As you begin the search for the best home to buy, the first question you’ll have to answer is “How many rooms do you need?” This will narrow down your list of earmarked properties and make it easier to prepare payments and search for the best mortgage rates.
Simple as it sounds, determining the right number of rooms can be complicated. When you consult real estate and architectural resources, you might get carried away by design trends. Some people swear by the tiny house movement, which squeezes everything in one big room, while others advocate the McModern, sleek boxes with lots of room and lots of light.
Ultimately, the number of rooms in your house depends on your lifestyle and what you want for yourself in the future.
Do You Have a Family?
The number of occupants is the biggest consideration for the number of rooms. Are you a bachelor looking to raise a family? Do you have kids that are not willing to share rooms? Do you have aging grandparents who love to stay for long periods with your spouse and children?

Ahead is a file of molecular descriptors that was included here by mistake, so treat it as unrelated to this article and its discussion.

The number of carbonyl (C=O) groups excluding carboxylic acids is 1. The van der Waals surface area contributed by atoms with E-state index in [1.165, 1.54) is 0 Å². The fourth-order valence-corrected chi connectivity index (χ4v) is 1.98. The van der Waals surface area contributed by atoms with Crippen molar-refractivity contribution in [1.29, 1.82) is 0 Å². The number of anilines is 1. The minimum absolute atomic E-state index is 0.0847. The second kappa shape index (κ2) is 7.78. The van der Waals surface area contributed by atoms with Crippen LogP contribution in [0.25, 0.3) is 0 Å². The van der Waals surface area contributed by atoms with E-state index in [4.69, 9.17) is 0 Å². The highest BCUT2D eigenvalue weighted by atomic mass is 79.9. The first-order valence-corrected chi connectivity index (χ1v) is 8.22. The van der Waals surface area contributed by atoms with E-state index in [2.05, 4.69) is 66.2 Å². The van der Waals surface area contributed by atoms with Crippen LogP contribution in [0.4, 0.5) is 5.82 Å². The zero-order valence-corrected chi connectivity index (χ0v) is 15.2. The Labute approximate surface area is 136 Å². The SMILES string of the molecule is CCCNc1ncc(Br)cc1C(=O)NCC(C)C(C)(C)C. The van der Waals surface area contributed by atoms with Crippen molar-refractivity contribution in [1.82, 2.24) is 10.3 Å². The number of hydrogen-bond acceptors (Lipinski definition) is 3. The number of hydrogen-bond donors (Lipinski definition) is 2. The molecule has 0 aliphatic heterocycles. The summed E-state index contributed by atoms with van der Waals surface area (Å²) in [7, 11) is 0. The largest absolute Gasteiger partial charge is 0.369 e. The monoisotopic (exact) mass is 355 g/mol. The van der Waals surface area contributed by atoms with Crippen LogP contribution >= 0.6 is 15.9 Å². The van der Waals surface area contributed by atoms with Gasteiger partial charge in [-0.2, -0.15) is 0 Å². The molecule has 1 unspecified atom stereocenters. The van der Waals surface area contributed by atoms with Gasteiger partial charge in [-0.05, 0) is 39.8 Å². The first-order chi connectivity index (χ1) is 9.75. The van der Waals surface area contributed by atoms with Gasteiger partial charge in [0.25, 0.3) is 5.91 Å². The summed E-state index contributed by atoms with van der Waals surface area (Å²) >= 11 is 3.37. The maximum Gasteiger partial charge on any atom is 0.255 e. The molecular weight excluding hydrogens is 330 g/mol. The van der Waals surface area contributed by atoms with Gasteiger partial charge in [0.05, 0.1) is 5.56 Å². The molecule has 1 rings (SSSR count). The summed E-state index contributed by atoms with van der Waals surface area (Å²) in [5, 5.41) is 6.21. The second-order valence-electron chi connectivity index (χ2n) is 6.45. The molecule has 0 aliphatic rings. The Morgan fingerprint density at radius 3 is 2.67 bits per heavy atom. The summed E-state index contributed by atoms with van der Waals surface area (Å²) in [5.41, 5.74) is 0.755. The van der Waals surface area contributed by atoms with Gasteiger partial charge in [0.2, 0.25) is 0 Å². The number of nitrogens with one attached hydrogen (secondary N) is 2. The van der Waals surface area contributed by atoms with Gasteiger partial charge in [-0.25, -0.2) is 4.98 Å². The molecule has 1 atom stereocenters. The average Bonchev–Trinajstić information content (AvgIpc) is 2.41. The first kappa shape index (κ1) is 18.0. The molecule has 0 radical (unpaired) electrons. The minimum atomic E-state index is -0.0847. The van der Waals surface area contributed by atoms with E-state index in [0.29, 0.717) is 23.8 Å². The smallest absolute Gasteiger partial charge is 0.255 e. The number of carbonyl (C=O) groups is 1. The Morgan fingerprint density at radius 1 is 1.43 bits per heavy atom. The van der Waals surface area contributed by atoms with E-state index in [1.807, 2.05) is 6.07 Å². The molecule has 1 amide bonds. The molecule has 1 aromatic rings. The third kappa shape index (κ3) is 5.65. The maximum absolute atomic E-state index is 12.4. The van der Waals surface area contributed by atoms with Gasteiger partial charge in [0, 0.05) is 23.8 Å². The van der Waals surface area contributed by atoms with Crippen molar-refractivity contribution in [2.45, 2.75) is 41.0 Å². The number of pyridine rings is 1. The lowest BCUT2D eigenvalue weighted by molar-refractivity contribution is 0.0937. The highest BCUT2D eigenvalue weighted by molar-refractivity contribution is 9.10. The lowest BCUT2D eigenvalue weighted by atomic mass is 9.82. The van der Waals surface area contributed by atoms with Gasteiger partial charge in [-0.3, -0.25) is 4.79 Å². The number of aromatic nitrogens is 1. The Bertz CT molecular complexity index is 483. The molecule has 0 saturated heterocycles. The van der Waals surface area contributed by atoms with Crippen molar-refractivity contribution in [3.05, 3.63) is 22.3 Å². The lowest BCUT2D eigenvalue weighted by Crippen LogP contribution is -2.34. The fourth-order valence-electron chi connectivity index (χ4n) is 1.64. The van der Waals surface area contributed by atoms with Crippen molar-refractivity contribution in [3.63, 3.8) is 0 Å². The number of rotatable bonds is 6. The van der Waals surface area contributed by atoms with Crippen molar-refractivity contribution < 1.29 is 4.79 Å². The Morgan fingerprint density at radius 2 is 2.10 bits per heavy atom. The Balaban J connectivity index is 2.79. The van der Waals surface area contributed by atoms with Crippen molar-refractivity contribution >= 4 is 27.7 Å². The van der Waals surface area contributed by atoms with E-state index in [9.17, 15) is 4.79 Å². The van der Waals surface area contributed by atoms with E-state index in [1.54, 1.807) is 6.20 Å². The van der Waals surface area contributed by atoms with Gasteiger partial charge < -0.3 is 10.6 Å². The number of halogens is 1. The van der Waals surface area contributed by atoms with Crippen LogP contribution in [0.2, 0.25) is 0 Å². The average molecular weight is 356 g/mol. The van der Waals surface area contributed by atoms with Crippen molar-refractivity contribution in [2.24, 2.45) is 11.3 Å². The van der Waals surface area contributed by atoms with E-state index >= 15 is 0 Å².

Most homeowners choose as many bedrooms as there are occupants; the married couple shares a room, while the extra serves as a guest room. So if a newlywed plans on having two kids, that’s four rooms — one for the couple, one each for the children, and one for guests. This ensures that everyone enjoys their private space, even if grandma comes to stay.
What’s Your Lifestyle?
The right number of rooms depends on your lifestyle, as well. For instance, if no one really comes to stay, or if you’re not the type of family who always receives guests, then maybe you don’t need a guest room.
If your family loves watching home movies together or playing music, an entertainment room would be a good addition to your list. It’s best with soundproof walls, so some can enjoy the screening without disturbing the entire household.
If you’re working at home, you can designate one room to be a home office, so you can have a quiet, private space for all your meetings and paperwork. There are a lot of other things you can do with an extra room, like an expanded closet, an arts and crafts room, a man cave, or a kid’s playroom.
Some families don’t even require an extra room. If you think you need just enough for rest and sleep, then a guest room won’t be necessary.
Can You Afford It?
The mortgage isn’t the only thing you have to worry about — more rooms also mean larger utility bills. Assess if you can afford the upkeep of a larger home before deciding on getting one. Bear in mind that there will be more interior space to clean, more furniture to buy, and more exterior surfaces to maintain.
Identifying the right number of rooms for your home is crucial. By taking your plans, lifestyle, and budget into account, you can be sure of having a house that will accommodate your needs – now and in the future.